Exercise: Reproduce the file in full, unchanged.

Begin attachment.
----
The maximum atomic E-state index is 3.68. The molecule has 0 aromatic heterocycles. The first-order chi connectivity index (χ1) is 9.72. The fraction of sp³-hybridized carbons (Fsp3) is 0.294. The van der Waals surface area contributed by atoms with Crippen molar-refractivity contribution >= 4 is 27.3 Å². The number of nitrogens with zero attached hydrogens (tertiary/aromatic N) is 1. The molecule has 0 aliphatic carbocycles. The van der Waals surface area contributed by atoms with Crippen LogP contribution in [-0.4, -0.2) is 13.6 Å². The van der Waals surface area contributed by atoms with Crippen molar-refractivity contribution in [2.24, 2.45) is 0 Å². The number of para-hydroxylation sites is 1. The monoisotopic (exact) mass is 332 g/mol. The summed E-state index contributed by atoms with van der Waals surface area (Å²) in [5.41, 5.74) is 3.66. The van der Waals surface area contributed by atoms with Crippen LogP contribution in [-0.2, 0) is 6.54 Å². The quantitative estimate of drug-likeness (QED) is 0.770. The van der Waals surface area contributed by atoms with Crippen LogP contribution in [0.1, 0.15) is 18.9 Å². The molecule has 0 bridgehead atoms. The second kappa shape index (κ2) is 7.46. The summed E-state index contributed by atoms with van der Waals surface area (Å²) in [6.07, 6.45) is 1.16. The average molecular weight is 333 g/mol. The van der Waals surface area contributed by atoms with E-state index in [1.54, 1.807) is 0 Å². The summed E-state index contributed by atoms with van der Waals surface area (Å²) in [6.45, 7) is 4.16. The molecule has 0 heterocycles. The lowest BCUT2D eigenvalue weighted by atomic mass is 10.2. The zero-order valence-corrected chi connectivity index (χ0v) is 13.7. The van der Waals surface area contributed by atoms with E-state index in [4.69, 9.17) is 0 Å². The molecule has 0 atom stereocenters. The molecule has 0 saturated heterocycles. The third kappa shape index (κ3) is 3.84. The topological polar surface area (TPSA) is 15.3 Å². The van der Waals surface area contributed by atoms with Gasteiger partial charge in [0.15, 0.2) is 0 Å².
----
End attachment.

The maximum atomic E-state index is 3.68. The molecule has 0 aromatic heterocycles. The first-order chi connectivity index (χ1) is 9.72. The fraction of sp³-hybridized carbons (Fsp3) is 0.294. The van der Waals surface area contributed by atoms with Crippen molar-refractivity contribution >= 4 is 27.3 Å². The number of nitrogens with zero attached hydrogens (tertiary/aromatic N) is 1. The molecule has 0 aliphatic carbocycles. The van der Waals surface area contributed by atoms with Crippen LogP contribution in [-0.4, -0.2) is 13.6 Å². The van der Waals surface area contributed by atoms with Crippen molar-refractivity contribution in [2.24, 2.45) is 0 Å². The number of para-hydroxylation sites is 1. The monoisotopic (exact) mass is 332 g/mol. The summed E-state index contributed by atoms with van der Waals surface area (Å²) in [5.41, 5.74) is 3.66. The van der Waals surface area contributed by atoms with Crippen LogP contribution in [-0.2, 0) is 6.54 Å². The quantitative estimate of drug-likeness (QED) is 0.770. The van der Waals surface area contributed by atoms with Crippen LogP contribution in [0.1, 0.15) is 18.9 Å². The molecule has 0 bridgehead atoms. The second kappa shape index (κ2) is 7.46. The summed E-state index contributed by atoms with van der Waals surface area (Å²) in [6.07, 6.45) is 1.16. The average molecular weight is 333 g/mol. The van der Waals surface area contributed by atoms with E-state index in [1.54, 1.807) is 0 Å². The summed E-state index contributed by atoms with van der Waals surface area (Å²) in [6.45, 7) is 4.16. The molecule has 0 heterocycles. The lowest BCUT2D eigenvalue weighted by atomic mass is 10.2. The zero-order valence-corrected chi connectivity index (χ0v) is 13.7. The van der Waals surface area contributed by atoms with E-state index in [4.69, 9.17) is 0 Å². The molecule has 0 atom stereocenters. The molecule has 0 saturated heterocycles. The third kappa shape index (κ3) is 3.84. The topological polar surface area (TPSA) is 15.3 Å². The van der Waals surface area contributed by atoms with Gasteiger partial charge in [0.15, 0.2) is 0 Å².